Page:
Bananas are a staple food of 16 million people in central and western Uganda, "providing as much as a quarter of a person's daily intake of carbohydrates. The average adult gets through more than one kilogram of bananas every day, giving Uganda the highest per capita consumption rate of any country."[2] As of 2007, the nation produced over 11 million tonnes per year, more than 10 percent of the world's total, making it the second largest producing nation after India.

Green savory bananas used for cooking are known locally as "matooke" (which simply means "food," showing how important the banana is in the diet) and elsewhere as the East African highland banana. Matooke might be steamed, boiled, fried, roasted, mashed, and stewed. Another type of banana, called kayinga, is grown for juice. The juice might be consumed directly or fermented to make beer and/or distilled to make a spirit called waragi. Sweet bananas like those eaten in the North America and Europe are also grown in Uganda.[2]

Uganda is home to over 100 banana varieties, of which 84 are endemic to the region. The fruit isn't the only important part of the plant for Ugandans. "The leaves are traditionally used to steam vegetables or as basins to hold water; dried--known as essanja--they are made into mats, among other things, while the fibres of the pseudostem are used to make rope, baskets and cloth."[2] Bananas are also deeply ingrained in the culture, playing a role in marriages, funerals, and other important events.

In the 1970's, the fabric of Ugandan society changed with the expulsion of the nation's Asians (Indians) in 1972 by Idi Amin. Until then, Indians - who ate rice as a staple - dominated the cities and Africans lived in rural areas. "As Ugandans moved into urban areas, the commercial banana industry grew to supply them with matooke. Although this provided a significant boost to the economy, it also opened the door to diseases such as black sigatoka and pests such as the banana weevil." This is because when bananas are consumed at home, their peels are left to rot under the banana trees, fertilizing the soil. But then the bananas - and their peels - went to the cities. "'Today, the peel from commercially grown bananas is no longer returned to the farms, and as most farmers don't regularly apply any other kind of fertiliser, the soil quality has declined. This has left the plants less able to withstand attack from these pathogens.'"[2]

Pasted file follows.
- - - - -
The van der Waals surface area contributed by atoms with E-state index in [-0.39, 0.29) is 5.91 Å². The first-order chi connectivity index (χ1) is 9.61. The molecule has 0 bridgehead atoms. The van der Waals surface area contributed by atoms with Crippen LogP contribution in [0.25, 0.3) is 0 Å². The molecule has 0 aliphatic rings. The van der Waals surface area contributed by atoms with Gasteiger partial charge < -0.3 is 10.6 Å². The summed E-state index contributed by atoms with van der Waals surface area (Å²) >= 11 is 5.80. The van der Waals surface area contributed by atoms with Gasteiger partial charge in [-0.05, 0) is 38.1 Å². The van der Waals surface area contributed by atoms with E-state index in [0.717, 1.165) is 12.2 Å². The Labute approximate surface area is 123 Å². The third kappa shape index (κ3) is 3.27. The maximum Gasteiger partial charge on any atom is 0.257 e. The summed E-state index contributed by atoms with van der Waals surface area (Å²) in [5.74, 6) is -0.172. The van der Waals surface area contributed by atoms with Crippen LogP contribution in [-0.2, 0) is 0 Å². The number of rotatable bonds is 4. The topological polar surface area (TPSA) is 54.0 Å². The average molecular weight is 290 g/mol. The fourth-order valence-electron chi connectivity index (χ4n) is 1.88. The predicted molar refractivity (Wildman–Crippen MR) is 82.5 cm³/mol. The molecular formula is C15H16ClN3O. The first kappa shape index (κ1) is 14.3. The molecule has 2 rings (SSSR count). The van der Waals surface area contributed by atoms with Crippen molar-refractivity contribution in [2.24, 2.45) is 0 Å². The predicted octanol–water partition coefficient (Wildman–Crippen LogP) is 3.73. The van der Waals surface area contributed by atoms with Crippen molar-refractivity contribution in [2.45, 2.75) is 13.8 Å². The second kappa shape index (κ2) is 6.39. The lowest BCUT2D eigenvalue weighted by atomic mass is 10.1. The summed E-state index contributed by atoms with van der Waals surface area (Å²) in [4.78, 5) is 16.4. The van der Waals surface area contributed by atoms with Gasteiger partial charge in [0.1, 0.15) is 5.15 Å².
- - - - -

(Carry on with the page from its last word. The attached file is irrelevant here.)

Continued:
GE Banana in Uganda

"Uganda which produces nine million tonnes of banana annually has for long been the world's second largest producer of banana. The crop is a staple food and cash crop for many communities especially in the central and western parts of the country."[3] The country suffers from declining yields, in part due to pests and disease, but also due to low soil fertility, since bananas are a heavy feeder on soil nutrients. Improving soil fertility will also help deal with the pest and disease problems, because healthy plants are less susceptible to such problems. Additionally, Black Sigatoka "mainly affects Cavendish" bananas in Uganda, "which are not as widely cultivated as other types of bananas."[4] Therefore, producers can reduce problems with the fungus by switching to other banana varieties with more resistance. (It's likely that the cavendish variety are for export, and exports account for less than 10 percent of bananas grown in Uganda.[5])

The GE banana was created by Geoffrey Arinaitwe, a Ugandan scientist based in Belgium.[6] Uganda's National Agricultural Research Organisation (NARO) opened a new research laboratory in 2003 to work on the GE banana.[7] The nation imported GE bananas in 2007 and began field trials of GE bananas that year.[8][9] At the time, the project was expected to produce results in 5-10 years.[10]"